Areas of the Brain Affected by Alzheimer’s

Alzheimer’s is a progressive neurodegenerative condition, chiefly defined by the steady accumulation of toxic protein masses called amyloid plaques and neurofibrillary tangles in areas of the brain necessary for processing factual information. Due to these masses, the cells that are the building blocks for these areas–neurons–eventually lose the physical contacts or “synapses” that link them to one another and provide the ability to communicate. Failures to reestablish the connections result in the behavioral symptoms that are commonly observed in people with Alzheimer’s, such as cognitive impairment and depression.

According to the Alzheimer’s Association, as many as 16 million Americans will be diagnosed with Alzheimer’s-related dementias by 2050. Treatments for brain damage in the basal forebrain, medial temporal lobe and neocortex are urgently needed to stem this growing tide.

THE BRAIN. Cerebral cortex (top image). This part of the brain is divided into four sections: the occipital lobe, the temporal lobe, the parietal lobe, and the frontal lobe. Functions, such as vision, hearing, and speech, are distributed in selected regions. Some regions are associated with more than one function. Major internal structures (bottom image). The (1) forebrain is credited with the highest intellectual functions — thinking, planning, and problem-solving. The hippocampus is involved in memory. The thalamus serves as a relay station for almost all the information coming into the brain. Neurons in the hypothalamus serve as relay stations for internal regulatory systems by monitoring information coming in from the autonomic nervous system and commanding the body through those nerves and the pituitary gland. On the upper surface of the (2) midbrain are two pairs of small hills, colliculi, collections of cells that relay specific sensory information from sense organs to the brain. The (3) hindbrain consists of the pons and medulla oblongata, which help control respiration and heart rhythms, and the cerebellum, which helps control movement as well as cognitive processes that require precise timing.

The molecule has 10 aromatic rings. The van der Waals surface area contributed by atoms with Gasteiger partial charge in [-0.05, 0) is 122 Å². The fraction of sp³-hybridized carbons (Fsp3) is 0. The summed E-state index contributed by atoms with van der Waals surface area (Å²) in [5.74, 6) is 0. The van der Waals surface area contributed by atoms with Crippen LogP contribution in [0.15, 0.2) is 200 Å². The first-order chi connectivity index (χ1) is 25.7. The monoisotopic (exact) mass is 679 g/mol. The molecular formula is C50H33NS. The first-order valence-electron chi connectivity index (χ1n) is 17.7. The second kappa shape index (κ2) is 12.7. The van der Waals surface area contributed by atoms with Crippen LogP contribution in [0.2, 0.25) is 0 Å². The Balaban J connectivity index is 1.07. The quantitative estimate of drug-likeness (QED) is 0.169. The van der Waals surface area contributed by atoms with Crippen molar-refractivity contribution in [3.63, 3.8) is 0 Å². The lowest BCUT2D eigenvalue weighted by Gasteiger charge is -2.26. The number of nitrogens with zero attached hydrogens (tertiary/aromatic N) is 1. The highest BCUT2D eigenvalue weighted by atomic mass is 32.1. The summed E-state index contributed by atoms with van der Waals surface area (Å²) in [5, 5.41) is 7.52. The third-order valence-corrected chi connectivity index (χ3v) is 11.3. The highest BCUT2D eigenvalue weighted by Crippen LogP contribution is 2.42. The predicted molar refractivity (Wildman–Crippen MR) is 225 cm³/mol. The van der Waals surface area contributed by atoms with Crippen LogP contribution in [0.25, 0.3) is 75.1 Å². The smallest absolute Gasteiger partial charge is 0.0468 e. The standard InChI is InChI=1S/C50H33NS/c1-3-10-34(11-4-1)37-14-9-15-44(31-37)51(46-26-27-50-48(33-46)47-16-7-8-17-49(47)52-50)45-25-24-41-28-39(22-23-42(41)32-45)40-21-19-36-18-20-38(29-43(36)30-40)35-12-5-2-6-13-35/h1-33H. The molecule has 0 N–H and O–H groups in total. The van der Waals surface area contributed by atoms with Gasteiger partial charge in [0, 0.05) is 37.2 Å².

Basal Forebrain

The basal forebrain is formed from a small collection of cell groups at the very bottom of the frontal lobe. The cells produce the chemical messenger acetylcholine; they widely extend connections to various regions of the brain that specialize in learning and memory or in storing long-term knowledge, including the hippocampus and neocortex. Acetylcholine function is critical for maintaining wakefulness and attention. Not surprisingly, the loss of acetylcholine that occurs as a consequence of basal forebrain degeneration leads to concentration lapses (e.g., sudden forgetfulness, trouble following conversation) in people suffering through the early and mid-stages of Alzheimer’s. Most drugs approved by the U.S. Food and Drug Administration (FDA) for Alzheimer’s treatment are designed to increase the levels of this chemical.

Medial Temporal Lobe

The medial temporal lobe comprises a network of interwoven brain structures that jointly encode and retrieve the details surrounding personal events. One of these structures, a seahorse-shaped region called the hippocampus, is specifically responsible for consolidating short-term memories into longer term ones. In work spanning three decades, Dr. Robert Sapolsky, a MacArthur Fellow and Professor of Neurology at Stanford University, has demonstrated that damage to the hippocampus not only interferes with cognition but can also have ramifications for how people deal with stress. As such, hippocampal atrophy (tissue shrinkage) might contribute to both the intellectual and emotional problems commonly experienced by Alzheimer’s patients.


The progression of Alzheimer’s is different from one person to the next. However, the National Institute on Aging indicates that one of the last parts of the brain to show degeneration in response to the disease process is the neocortex, a region that covers the brain’s outer contour or surface. Subdivisions of the neocortex–such as the frontal, motor and parietal cortices–are responsible for maintaining higher-order thought: semantic knowledge (e.g., knowing the sky is blue), decision making, moral and value judgments, motor planning, defining personal from extra-personal, three-dimensional space. The extent of damage seen in these areas during severe-stage Alzheimer’s correlates with the degree of personhood maintained by Alzheimer’s-affected individuals.